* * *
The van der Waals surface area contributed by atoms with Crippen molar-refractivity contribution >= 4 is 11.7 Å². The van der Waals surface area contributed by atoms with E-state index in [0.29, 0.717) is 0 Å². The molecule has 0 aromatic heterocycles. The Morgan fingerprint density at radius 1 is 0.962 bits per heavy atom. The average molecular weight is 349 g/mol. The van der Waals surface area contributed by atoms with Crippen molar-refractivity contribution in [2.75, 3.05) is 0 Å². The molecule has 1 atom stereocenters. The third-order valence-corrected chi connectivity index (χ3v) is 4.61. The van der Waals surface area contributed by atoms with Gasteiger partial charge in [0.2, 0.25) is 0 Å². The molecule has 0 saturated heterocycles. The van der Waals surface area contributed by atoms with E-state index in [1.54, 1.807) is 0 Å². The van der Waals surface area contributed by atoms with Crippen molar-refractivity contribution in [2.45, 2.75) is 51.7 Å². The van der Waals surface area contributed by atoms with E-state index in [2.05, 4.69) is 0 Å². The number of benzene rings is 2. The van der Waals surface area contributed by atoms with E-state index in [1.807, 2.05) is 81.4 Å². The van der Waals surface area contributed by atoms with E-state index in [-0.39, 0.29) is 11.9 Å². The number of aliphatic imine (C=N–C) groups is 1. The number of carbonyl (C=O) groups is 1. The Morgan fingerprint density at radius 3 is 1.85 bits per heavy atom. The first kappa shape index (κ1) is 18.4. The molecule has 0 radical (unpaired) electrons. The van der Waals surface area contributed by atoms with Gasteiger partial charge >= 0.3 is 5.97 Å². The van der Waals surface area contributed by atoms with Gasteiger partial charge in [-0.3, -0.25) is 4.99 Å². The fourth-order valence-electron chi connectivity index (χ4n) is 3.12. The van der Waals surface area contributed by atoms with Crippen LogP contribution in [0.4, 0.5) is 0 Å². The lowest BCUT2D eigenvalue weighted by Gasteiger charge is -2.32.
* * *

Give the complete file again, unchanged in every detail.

The van der Waals surface area contributed by atoms with Crippen molar-refractivity contribution >= 4 is 11.7 Å². The van der Waals surface area contributed by atoms with E-state index in [0.29, 0.717) is 0 Å². The molecule has 0 aromatic heterocycles. The Morgan fingerprint density at radius 1 is 0.962 bits per heavy atom. The average molecular weight is 349 g/mol. The van der Waals surface area contributed by atoms with Crippen molar-refractivity contribution in [2.75, 3.05) is 0 Å². The molecule has 1 atom stereocenters. The third-order valence-corrected chi connectivity index (χ3v) is 4.61. The van der Waals surface area contributed by atoms with Gasteiger partial charge in [0.2, 0.25) is 0 Å². The molecule has 0 saturated heterocycles. The van der Waals surface area contributed by atoms with E-state index in [1.54, 1.807) is 0 Å². The van der Waals surface area contributed by atoms with Crippen molar-refractivity contribution in [2.45, 2.75) is 51.7 Å². The van der Waals surface area contributed by atoms with E-state index in [2.05, 4.69) is 0 Å². The number of benzene rings is 2. The van der Waals surface area contributed by atoms with E-state index in [1.807, 2.05) is 81.4 Å². The van der Waals surface area contributed by atoms with E-state index in [-0.39, 0.29) is 11.9 Å². The number of aliphatic imine (C=N–C) groups is 1. The number of carbonyl (C=O) groups is 1. The Morgan fingerprint density at radius 3 is 1.85 bits per heavy atom. The first kappa shape index (κ1) is 18.4. The molecule has 0 radical (unpaired) electrons. The van der Waals surface area contributed by atoms with Gasteiger partial charge >= 0.3 is 5.97 Å². The van der Waals surface area contributed by atoms with Gasteiger partial charge in [-0.3, -0.25) is 4.99 Å². The fourth-order valence-electron chi connectivity index (χ4n) is 3.12. The van der Waals surface area contributed by atoms with Crippen LogP contribution in [0.4, 0.5) is 0 Å². The lowest BCUT2D eigenvalue weighted by Gasteiger charge is -2.32.